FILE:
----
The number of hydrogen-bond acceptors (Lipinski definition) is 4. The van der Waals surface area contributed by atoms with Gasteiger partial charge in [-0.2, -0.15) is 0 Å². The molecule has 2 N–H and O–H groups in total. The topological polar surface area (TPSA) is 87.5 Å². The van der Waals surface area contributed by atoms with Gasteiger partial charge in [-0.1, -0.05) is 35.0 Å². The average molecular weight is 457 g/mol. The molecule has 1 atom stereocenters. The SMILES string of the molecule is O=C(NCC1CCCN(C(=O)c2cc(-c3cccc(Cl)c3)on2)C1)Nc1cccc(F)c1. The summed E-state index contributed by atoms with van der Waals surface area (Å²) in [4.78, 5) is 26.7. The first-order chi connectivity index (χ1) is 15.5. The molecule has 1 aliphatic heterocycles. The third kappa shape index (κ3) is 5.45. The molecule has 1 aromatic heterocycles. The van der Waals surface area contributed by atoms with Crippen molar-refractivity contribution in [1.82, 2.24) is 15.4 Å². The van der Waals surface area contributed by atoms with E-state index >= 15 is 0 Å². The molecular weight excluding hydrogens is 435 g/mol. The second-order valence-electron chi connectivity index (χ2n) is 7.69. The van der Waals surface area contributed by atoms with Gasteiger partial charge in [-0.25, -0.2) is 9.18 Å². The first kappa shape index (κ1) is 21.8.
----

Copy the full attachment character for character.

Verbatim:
The number of hydrogen-bond acceptors (Lipinski definition) is 4. The van der Waals surface area contributed by atoms with Gasteiger partial charge in [-0.2, -0.15) is 0 Å². The molecule has 2 N–H and O–H groups in total. The topological polar surface area (TPSA) is 87.5 Å². The van der Waals surface area contributed by atoms with Gasteiger partial charge in [-0.1, -0.05) is 35.0 Å². The average molecular weight is 457 g/mol. The molecule has 1 atom stereocenters. The SMILES string of the molecule is O=C(NCC1CCCN(C(=O)c2cc(-c3cccc(Cl)c3)on2)C1)Nc1cccc(F)c1. The summed E-state index contributed by atoms with van der Waals surface area (Å²) in [4.78, 5) is 26.7. The first-order chi connectivity index (χ1) is 15.5. The molecule has 1 aliphatic heterocycles. The third kappa shape index (κ3) is 5.45. The molecule has 1 aromatic heterocycles. The van der Waals surface area contributed by atoms with Crippen molar-refractivity contribution in [1.82, 2.24) is 15.4 Å². The van der Waals surface area contributed by atoms with E-state index >= 15 is 0 Å². The molecular weight excluding hydrogens is 435 g/mol. The second-order valence-electron chi connectivity index (χ2n) is 7.69. The van der Waals surface area contributed by atoms with Gasteiger partial charge in [-0.25, -0.2) is 9.18 Å². The first kappa shape index (κ1) is 21.8.